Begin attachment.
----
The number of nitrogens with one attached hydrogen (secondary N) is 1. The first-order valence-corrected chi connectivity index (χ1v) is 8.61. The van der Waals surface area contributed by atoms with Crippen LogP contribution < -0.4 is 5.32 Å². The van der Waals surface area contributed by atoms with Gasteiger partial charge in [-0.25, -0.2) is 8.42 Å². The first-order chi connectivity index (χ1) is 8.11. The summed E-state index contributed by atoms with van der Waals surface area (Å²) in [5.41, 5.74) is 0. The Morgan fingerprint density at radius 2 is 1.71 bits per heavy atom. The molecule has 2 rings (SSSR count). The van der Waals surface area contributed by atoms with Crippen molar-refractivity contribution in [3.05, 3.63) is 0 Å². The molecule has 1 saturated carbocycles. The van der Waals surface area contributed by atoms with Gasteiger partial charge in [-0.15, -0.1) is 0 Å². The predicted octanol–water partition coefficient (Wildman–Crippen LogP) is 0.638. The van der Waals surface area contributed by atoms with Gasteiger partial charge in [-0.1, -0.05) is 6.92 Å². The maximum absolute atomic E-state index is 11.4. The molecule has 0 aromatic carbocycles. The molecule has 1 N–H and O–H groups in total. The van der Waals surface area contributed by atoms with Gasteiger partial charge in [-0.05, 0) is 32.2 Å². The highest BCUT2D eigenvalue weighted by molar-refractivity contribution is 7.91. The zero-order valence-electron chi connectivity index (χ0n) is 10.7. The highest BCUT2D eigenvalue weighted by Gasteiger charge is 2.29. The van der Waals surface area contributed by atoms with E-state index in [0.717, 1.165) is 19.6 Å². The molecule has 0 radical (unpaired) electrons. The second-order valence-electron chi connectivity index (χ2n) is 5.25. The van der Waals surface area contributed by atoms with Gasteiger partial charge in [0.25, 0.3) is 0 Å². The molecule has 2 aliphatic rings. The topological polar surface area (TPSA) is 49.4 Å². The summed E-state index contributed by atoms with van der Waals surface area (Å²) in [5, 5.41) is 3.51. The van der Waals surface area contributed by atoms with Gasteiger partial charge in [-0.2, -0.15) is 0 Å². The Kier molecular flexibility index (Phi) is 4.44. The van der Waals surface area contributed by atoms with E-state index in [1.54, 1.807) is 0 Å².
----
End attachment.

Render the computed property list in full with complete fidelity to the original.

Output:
The number of nitrogens with one attached hydrogen (secondary N) is 1. The first-order valence-corrected chi connectivity index (χ1v) is 8.61. The van der Waals surface area contributed by atoms with Crippen LogP contribution < -0.4 is 5.32 Å². The van der Waals surface area contributed by atoms with Gasteiger partial charge in [-0.25, -0.2) is 8.42 Å². The first-order chi connectivity index (χ1) is 8.11. The summed E-state index contributed by atoms with van der Waals surface area (Å²) in [5.41, 5.74) is 0. The Morgan fingerprint density at radius 2 is 1.71 bits per heavy atom. The molecule has 2 rings (SSSR count). The van der Waals surface area contributed by atoms with Crippen molar-refractivity contribution in [3.05, 3.63) is 0 Å². The molecule has 1 saturated carbocycles. The van der Waals surface area contributed by atoms with Gasteiger partial charge in [-0.15, -0.1) is 0 Å². The predicted octanol–water partition coefficient (Wildman–Crippen LogP) is 0.638. The van der Waals surface area contributed by atoms with Gasteiger partial charge in [-0.1, -0.05) is 6.92 Å². The maximum absolute atomic E-state index is 11.4. The molecule has 0 aromatic carbocycles. The molecule has 1 N–H and O–H groups in total. The van der Waals surface area contributed by atoms with Gasteiger partial charge in [-0.05, 0) is 32.2 Å². The highest BCUT2D eigenvalue weighted by molar-refractivity contribution is 7.91. The zero-order valence-electron chi connectivity index (χ0n) is 10.7. The highest BCUT2D eigenvalue weighted by Gasteiger charge is 2.29. The van der Waals surface area contributed by atoms with E-state index in [0.717, 1.165) is 19.6 Å². The molecule has 0 radical (unpaired) electrons. The second-order valence-electron chi connectivity index (χ2n) is 5.25. The van der Waals surface area contributed by atoms with Gasteiger partial charge in [0.25, 0.3) is 0 Å². The molecule has 2 aliphatic rings. The topological polar surface area (TPSA) is 49.4 Å². The summed E-state index contributed by atoms with van der Waals surface area (Å²) in [5, 5.41) is 3.51. The van der Waals surface area contributed by atoms with Gasteiger partial charge in [-0.2, -0.15) is 0 Å². The Kier molecular flexibility index (Phi) is 4.44. The van der Waals surface area contributed by atoms with E-state index in [1.54, 1.807) is 0 Å².